The poorest of the poor in our country were looking forward to the 2021 Budget to alleviate their plight but the Budget presented by Minister of Finance, Tito Mboweni fell short of their expectations.
Whilst the Inkatha Freedom Party in KwaZulu-Natal acknowledges the increases in the various social grants, we consider such increases as meagre and insufficient. Increases of R10 and R30 is an increase of just 1.6% which is below the inflation rate. This so-called increase will be swallowed up by increases in the fuel levy and the 15% increase in the electricity tariff that was announced recently. The increase in the fuel levy will have a negative impact on transport costs which will see bus and taxi fares increase. We are bound to see the transportation cost of goods increase with the knock-on effect being felt in the price of goods especially food. The combined increases in such basic essentials will wipe out the meagre increases in social grants.
Those who depend solely on social grants for their daily existence will find it even more difficult to make ends meet. Over the past few months we have witnessed hundreds of people spend long hours outside post offices to collect the R350 a month Social Relief of Distress grant. Those long queues were indicative of the desperation of our people and the urgent need for government to throw a lifeline to the poorest of the poor. The elderly and those with severe health problems that renders them unable to work require a safety net that will give them peace of mind. As we face the challenges brought about by the Covid-19 virus, emotional wellbeing is just as important as physical wellbeing.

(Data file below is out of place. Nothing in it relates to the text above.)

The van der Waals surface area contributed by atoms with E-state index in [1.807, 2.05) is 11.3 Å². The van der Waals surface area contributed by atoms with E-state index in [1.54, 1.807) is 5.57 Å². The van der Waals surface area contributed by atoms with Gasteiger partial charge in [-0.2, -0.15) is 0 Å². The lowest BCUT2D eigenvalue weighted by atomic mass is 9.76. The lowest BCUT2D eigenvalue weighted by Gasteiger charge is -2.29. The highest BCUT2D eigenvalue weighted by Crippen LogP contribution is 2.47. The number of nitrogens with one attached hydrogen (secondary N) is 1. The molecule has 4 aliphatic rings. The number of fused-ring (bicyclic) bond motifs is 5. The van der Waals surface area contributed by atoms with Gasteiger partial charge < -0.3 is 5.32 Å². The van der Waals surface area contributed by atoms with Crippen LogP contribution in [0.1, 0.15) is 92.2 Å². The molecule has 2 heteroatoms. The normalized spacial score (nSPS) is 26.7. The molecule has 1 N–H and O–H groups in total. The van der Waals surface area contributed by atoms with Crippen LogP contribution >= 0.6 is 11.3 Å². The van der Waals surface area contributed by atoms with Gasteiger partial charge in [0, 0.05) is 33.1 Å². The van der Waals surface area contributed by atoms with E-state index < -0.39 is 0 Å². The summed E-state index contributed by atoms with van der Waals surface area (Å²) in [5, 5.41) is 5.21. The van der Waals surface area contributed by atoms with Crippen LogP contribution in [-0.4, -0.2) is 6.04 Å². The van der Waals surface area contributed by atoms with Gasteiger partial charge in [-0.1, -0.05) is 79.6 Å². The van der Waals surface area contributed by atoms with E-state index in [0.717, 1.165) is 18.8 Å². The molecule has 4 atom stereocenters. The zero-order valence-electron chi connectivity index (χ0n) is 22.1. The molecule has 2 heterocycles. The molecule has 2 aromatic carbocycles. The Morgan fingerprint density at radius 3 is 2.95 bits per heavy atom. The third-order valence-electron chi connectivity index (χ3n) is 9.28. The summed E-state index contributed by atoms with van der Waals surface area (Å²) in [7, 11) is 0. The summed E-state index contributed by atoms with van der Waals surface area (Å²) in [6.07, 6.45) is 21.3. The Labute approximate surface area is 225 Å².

The unemployment rate in our country was recently set at 32.5% which in effect translates into 7.2million people who cannot find jobs. Many of these employable people will now be forced to depend on the grants that their parents and grandparents receive thereby placing greater strain on those who are already struggling to live on their social grants.
Unfortunately the Minister of Finance failed to give hope to the 17million grant-dependent people in desperate need of financial support from the state.
Issued by IFP